Fifty percent of respondents in an online questionnaire released by the Mainichi Shimbun ahead of the July 10 House of Councillors election say that they are in favor of abolishing nuclear power plants in the future.
As of July 6, a total of 432,635 people had answered the questionnaire, which also lets people see how closely they are aligned with political candidates and parties.
When asked whether Japan needs nuclear power, 50 percent selected the answer, "It's necessary for the time being but should be abolished in the future." Another 31 percent picked "It's not necessary" while 16 percent said "it's necessary."
At the end of the survey, respondents are asked to select three issues that interest them the most. Twenty-one percent selected "nuclear power." The topics "constitutional revision," "revision of Article 9 (of the Constitution)," and "increasing the consumption tax" were also of high interest among users. Among those who picked nuclear power as a topic of interest, 58 percent said that nuclear power was not necessary, 30 percent said it should be abolished in the future, and 11 percent said it was necessary.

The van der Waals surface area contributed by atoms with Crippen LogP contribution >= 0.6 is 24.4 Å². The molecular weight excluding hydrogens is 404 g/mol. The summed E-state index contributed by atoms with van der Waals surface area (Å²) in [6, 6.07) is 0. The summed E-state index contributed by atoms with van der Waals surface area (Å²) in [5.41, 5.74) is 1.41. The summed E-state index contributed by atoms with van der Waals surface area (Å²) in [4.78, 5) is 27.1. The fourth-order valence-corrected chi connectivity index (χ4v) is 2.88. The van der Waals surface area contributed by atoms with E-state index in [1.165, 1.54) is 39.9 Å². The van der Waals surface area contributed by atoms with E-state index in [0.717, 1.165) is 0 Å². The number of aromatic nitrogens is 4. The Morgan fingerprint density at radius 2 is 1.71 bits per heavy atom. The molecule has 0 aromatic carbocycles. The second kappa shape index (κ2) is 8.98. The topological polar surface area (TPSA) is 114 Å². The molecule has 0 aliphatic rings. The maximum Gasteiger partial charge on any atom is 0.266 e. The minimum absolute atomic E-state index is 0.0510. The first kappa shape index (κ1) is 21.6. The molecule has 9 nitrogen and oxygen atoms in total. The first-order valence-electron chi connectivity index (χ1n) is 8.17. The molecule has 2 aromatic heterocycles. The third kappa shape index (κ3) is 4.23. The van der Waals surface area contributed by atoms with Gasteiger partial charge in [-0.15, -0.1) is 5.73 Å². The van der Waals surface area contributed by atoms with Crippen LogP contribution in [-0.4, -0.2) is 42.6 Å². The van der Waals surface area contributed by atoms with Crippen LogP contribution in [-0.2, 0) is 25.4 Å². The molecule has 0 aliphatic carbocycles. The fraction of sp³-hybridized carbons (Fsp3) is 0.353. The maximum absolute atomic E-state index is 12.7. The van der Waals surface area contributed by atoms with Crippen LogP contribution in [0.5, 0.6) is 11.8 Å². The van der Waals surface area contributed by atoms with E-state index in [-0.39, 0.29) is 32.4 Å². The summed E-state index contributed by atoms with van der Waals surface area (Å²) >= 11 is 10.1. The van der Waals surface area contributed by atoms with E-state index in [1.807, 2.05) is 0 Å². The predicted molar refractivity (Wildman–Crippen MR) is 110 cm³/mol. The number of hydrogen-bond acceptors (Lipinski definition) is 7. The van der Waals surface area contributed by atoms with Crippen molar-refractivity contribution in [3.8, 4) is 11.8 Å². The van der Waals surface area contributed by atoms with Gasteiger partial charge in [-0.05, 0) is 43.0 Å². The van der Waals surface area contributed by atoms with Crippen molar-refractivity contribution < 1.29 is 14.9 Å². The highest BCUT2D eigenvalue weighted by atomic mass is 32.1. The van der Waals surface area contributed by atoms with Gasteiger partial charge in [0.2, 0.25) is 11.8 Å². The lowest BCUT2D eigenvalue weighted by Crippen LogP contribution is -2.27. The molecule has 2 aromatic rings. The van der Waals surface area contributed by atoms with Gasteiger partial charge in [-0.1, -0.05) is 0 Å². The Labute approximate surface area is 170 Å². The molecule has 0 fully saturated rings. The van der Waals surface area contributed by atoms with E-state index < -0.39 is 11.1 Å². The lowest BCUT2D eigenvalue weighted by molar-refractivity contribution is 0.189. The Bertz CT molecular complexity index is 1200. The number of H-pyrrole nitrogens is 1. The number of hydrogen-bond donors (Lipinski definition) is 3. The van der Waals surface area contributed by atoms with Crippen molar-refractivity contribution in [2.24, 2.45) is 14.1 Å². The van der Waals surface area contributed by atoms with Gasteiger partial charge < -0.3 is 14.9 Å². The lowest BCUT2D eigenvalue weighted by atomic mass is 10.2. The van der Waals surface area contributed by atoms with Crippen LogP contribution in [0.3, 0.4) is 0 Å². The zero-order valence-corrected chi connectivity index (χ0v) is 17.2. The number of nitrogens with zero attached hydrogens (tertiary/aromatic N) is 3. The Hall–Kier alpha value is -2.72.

In a survey of candidates conducted by the Mainichi Shimbun, 52 percent of those standing for the Liberal Democratic Party answered that nuclear power was necessary, 62 percent standing for the Democratic Party and all those standing for Komeito said it should be abolished in the future, and all candidates for the Japanese Communist Party and Social Democratic Party said it was not necessary.
As those who say it should be abolished in the future permit the reactivation of reactors for the time being, it is therefore hard to say that nuclear power is becoming a major point of contention in the election.
Separately, 67 percent of respondents said Japan should never arm itself with nuclear weapons, while 21 percent said the issue should be considered in light of the international situation and 6 percent said Japan should start to consider the issue. Another 3 percent said Japan should possess nuclear weapons.
The questionnaire (in Japanese) can be found online at http://vote.mainichi.jp